The City Council, controlled by Democrats, passed the law last December 2021, and it went into effect in January after both Mayor Bill de Blasio and his successor, Eric Adams, declined to either sign or veto it.
Hundreds of workers march to Foley Square in New York City to demand stronger worker protections and a full pathway to citizenship for immigrants on May 1, 2022. (Shutterstock)
By Chris Tobias, Special to the Journal
On Monday, June 27, the Richmond County Supreme Court decided to invalidate “Our City Our Vote”- Local Law 11, which gave New Yorkers with legal permanent status or work authorization the right to vote in municipal elections. Under the legislation passed by the New York City Council in December 2021, non-citizens who have lived in the City for at least 30 days and are legal permanent residents in the US. Green card holders, individuals with work permits, and DACA holders — would be allowed to vote in city elections, including the mayor, public advocate, borough president, and city council. The law was set to go into effect in January 2023, with over 800,000 New York City residents will become eligible to vote.
State Supreme Court Justice Ralph Porzio, based in Staten Island, said in a written decision that the legislation is illegal and violates the state constitution, which only provides for citizens to vote. “There is no statutory ability for the City of New York to issue inconsistent laws permitting non-citizens to vote and exceed the authority granted to it by the New York State Constitution. Though voting is a right that so many citizens take for granted, the City of New York cannot “obviate” the restrictions imposed by the constitution,” Porzio wrote.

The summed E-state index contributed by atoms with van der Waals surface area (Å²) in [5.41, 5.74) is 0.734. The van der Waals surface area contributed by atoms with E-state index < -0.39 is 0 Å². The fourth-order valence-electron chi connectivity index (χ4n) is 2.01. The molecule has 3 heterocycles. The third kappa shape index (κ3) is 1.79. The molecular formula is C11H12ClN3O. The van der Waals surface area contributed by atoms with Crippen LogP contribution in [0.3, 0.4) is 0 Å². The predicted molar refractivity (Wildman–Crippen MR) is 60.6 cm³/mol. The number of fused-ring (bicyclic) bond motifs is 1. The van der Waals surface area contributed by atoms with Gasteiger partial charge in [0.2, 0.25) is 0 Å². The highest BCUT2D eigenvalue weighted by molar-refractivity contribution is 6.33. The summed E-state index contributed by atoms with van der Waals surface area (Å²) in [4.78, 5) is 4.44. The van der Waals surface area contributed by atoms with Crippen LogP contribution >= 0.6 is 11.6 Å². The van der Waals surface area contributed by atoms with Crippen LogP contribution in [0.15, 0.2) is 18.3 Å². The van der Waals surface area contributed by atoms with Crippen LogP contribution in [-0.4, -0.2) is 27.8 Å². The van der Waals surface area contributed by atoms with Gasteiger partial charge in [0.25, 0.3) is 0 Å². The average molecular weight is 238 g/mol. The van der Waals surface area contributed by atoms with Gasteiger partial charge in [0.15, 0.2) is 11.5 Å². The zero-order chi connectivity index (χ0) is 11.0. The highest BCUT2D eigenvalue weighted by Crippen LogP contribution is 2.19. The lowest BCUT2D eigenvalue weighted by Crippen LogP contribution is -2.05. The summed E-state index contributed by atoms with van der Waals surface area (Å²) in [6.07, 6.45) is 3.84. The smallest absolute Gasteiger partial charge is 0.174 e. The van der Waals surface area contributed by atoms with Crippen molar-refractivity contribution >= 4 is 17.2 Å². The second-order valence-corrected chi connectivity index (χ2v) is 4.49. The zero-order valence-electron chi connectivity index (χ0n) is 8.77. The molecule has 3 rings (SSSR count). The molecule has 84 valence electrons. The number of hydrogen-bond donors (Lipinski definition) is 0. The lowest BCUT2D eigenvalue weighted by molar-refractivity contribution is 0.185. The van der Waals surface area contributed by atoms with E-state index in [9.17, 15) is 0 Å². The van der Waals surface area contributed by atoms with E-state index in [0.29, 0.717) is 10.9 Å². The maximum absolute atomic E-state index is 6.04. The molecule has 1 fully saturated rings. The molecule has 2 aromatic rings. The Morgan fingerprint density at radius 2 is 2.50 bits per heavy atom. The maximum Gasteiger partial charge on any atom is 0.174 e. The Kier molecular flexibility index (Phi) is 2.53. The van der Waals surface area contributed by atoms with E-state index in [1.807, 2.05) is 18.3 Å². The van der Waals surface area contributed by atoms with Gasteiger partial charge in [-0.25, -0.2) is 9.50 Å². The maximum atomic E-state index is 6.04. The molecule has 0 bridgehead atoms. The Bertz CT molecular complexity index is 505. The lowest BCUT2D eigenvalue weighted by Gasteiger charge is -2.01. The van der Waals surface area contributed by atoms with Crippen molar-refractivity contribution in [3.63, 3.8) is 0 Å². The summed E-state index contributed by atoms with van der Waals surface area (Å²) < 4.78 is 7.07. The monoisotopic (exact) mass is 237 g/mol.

Listen to The Immigrants’ Journal interview with Wennie Chin, the Director of Civic Engagement at the the New York Immigration Coalition (NYIC) on Local Law 11 below:
History of Local Law 11
Prominent African American Council members Charles Barron and Bill Perkins started the journey in 2005. The Bill, sponsored by the current Commissioner of the Department of Transportation and then Councilmember Ydanis Rodriguez, was a significant win. Rodriguez strongly believed in the value of the Bill for New Yorkers and the City. At the time, he said, “In one of the most diverse cities around the world, we must ensure adequate representation for all New Yorkers. That starts by expanding the scope of who is allowed to vote in our local elections.”
In a city built by the contribution of immigrants, they must be honored and allowed to participate in critical decisions like selecting their representatives. “Immigrants in New York City own more than half of the local businesses and contribute over $180 billion in GDP citywide. Immigrant New Yorkers kept New York City running at the pandemic’s peak. Over half of our essential front-line workers are immigrants, and approximately one in five are non-citizens New Yorkers. They have earned the right of participation in our city elections,” he noted. These contributions and facts supported a law that stands to change the practice of taxation without representation that has been in effect for a long time.
Of course, there was strong resistance by Republicans and, surprisingly, a few Democrats. Staten Island Borough President Vito Fossella led the charge stating, “The right to vote is one of our most sacred privileges and obligations. Last night, legislation became law that makes a total mockery of the concept of American citizenship.” Fossella, who became the lead plaintiff in the case, reiterated, “This unconstitutional act cheapens what it means to be a citizen and is an insult to every immigrant who has followed the law, taken citizenship classes, and swore an oath to our nation.”
New York City Council Minority Leader Joe Borelli was among the Republican lawmakers who sued the city, arguing it would change how they campaign and dilute votes. “Every administration, including the de Blasio and the Bloomberg administration, has been clear, saying this law would be unconstitutional and against the current statute. And now a judge has affirmed that decision,” Borelli said.